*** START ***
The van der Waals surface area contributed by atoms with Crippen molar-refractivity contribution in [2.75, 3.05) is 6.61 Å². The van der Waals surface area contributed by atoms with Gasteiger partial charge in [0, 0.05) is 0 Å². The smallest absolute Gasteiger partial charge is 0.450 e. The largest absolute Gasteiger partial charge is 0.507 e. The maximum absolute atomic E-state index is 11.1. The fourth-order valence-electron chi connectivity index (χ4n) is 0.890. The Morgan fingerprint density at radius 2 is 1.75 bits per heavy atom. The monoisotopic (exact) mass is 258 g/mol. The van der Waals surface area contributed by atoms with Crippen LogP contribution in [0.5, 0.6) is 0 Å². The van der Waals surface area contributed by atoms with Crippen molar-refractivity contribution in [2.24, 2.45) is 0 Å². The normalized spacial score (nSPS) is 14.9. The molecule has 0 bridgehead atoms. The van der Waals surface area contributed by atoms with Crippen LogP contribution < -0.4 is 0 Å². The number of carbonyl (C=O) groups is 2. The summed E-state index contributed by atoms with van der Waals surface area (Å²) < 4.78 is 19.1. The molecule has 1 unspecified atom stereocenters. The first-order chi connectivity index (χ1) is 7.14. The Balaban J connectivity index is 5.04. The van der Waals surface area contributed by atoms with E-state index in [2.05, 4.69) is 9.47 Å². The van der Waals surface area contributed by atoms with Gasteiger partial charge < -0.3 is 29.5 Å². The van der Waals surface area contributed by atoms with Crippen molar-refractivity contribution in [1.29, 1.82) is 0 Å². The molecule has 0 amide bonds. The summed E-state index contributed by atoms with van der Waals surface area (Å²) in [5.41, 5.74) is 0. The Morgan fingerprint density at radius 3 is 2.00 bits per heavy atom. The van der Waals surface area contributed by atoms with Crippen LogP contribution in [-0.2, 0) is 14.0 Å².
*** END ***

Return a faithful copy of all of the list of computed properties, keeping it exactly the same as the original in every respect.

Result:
The van der Waals surface area contributed by atoms with Crippen molar-refractivity contribution in [2.75, 3.05) is 6.61 Å². The van der Waals surface area contributed by atoms with Gasteiger partial charge in [0, 0.05) is 0 Å². The smallest absolute Gasteiger partial charge is 0.450 e. The largest absolute Gasteiger partial charge is 0.507 e. The maximum absolute atomic E-state index is 11.1. The fourth-order valence-electron chi connectivity index (χ4n) is 0.890. The Morgan fingerprint density at radius 2 is 1.75 bits per heavy atom. The monoisotopic (exact) mass is 258 g/mol. The van der Waals surface area contributed by atoms with Crippen LogP contribution in [0.5, 0.6) is 0 Å². The van der Waals surface area contributed by atoms with Crippen molar-refractivity contribution in [2.24, 2.45) is 0 Å². The normalized spacial score (nSPS) is 14.9. The molecule has 0 bridgehead atoms. The van der Waals surface area contributed by atoms with Crippen LogP contribution < -0.4 is 0 Å². The number of carbonyl (C=O) groups is 2. The summed E-state index contributed by atoms with van der Waals surface area (Å²) < 4.78 is 19.1. The molecule has 1 unspecified atom stereocenters. The first-order chi connectivity index (χ1) is 7.14. The Balaban J connectivity index is 5.04. The van der Waals surface area contributed by atoms with E-state index in [2.05, 4.69) is 9.47 Å². The van der Waals surface area contributed by atoms with Gasteiger partial charge < -0.3 is 29.5 Å². The van der Waals surface area contributed by atoms with Crippen molar-refractivity contribution in [1.29, 1.82) is 0 Å². The molecule has 0 amide bonds. The summed E-state index contributed by atoms with van der Waals surface area (Å²) in [5.41, 5.74) is 0. The Morgan fingerprint density at radius 3 is 2.00 bits per heavy atom. The van der Waals surface area contributed by atoms with Crippen LogP contribution in [-0.2, 0) is 14.0 Å².